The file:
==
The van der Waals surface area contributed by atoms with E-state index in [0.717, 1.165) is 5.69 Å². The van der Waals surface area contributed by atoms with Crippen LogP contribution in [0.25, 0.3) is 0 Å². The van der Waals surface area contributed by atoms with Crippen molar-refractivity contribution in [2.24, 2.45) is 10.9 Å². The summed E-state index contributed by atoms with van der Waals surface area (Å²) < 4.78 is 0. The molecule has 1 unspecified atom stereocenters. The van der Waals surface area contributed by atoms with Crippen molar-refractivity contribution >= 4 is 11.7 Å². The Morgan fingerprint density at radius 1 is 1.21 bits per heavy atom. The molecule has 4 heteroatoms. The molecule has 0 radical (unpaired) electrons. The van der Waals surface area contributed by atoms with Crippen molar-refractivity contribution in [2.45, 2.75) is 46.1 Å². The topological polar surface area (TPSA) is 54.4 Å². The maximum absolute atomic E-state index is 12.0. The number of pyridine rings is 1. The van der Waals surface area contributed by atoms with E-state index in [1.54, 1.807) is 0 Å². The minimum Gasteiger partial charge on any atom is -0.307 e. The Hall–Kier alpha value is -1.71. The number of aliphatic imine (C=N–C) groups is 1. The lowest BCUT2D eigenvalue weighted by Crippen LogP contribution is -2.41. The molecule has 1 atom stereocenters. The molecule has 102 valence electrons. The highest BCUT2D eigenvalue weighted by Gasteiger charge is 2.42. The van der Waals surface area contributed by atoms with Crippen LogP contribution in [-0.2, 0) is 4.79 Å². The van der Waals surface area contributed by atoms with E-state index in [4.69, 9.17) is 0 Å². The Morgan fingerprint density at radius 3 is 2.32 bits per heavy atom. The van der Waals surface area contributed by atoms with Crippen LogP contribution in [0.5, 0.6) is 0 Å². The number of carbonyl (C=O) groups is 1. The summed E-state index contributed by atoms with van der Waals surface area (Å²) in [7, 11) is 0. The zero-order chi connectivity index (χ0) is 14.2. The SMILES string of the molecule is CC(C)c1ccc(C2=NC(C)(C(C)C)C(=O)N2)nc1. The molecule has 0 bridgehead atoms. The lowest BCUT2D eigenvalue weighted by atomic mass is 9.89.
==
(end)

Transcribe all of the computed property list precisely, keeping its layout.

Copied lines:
The van der Waals surface area contributed by atoms with E-state index in [0.717, 1.165) is 5.69 Å². The van der Waals surface area contributed by atoms with Crippen LogP contribution in [0.25, 0.3) is 0 Å². The van der Waals surface area contributed by atoms with Crippen molar-refractivity contribution in [2.24, 2.45) is 10.9 Å². The summed E-state index contributed by atoms with van der Waals surface area (Å²) < 4.78 is 0. The molecule has 1 unspecified atom stereocenters. The van der Waals surface area contributed by atoms with Crippen molar-refractivity contribution >= 4 is 11.7 Å². The Morgan fingerprint density at radius 1 is 1.21 bits per heavy atom. The molecule has 4 heteroatoms. The molecule has 0 radical (unpaired) electrons. The van der Waals surface area contributed by atoms with Crippen molar-refractivity contribution in [2.45, 2.75) is 46.1 Å². The topological polar surface area (TPSA) is 54.4 Å². The maximum absolute atomic E-state index is 12.0. The number of pyridine rings is 1. The van der Waals surface area contributed by atoms with E-state index in [1.54, 1.807) is 0 Å². The minimum Gasteiger partial charge on any atom is -0.307 e. The Hall–Kier alpha value is -1.71. The number of aliphatic imine (C=N–C) groups is 1. The lowest BCUT2D eigenvalue weighted by Crippen LogP contribution is -2.41. The molecule has 1 atom stereocenters. The molecule has 102 valence electrons. The highest BCUT2D eigenvalue weighted by Gasteiger charge is 2.42. The van der Waals surface area contributed by atoms with Crippen LogP contribution in [-0.2, 0) is 4.79 Å². The van der Waals surface area contributed by atoms with E-state index in [4.69, 9.17) is 0 Å². The Morgan fingerprint density at radius 3 is 2.32 bits per heavy atom. The van der Waals surface area contributed by atoms with Crippen LogP contribution in [0.5, 0.6) is 0 Å². The number of carbonyl (C=O) groups is 1. The summed E-state index contributed by atoms with van der Waals surface area (Å²) in [7, 11) is 0. The zero-order chi connectivity index (χ0) is 14.2. The SMILES string of the molecule is CC(C)c1ccc(C2=NC(C)(C(C)C)C(=O)N2)nc1. The molecule has 0 bridgehead atoms. The lowest BCUT2D eigenvalue weighted by atomic mass is 9.89.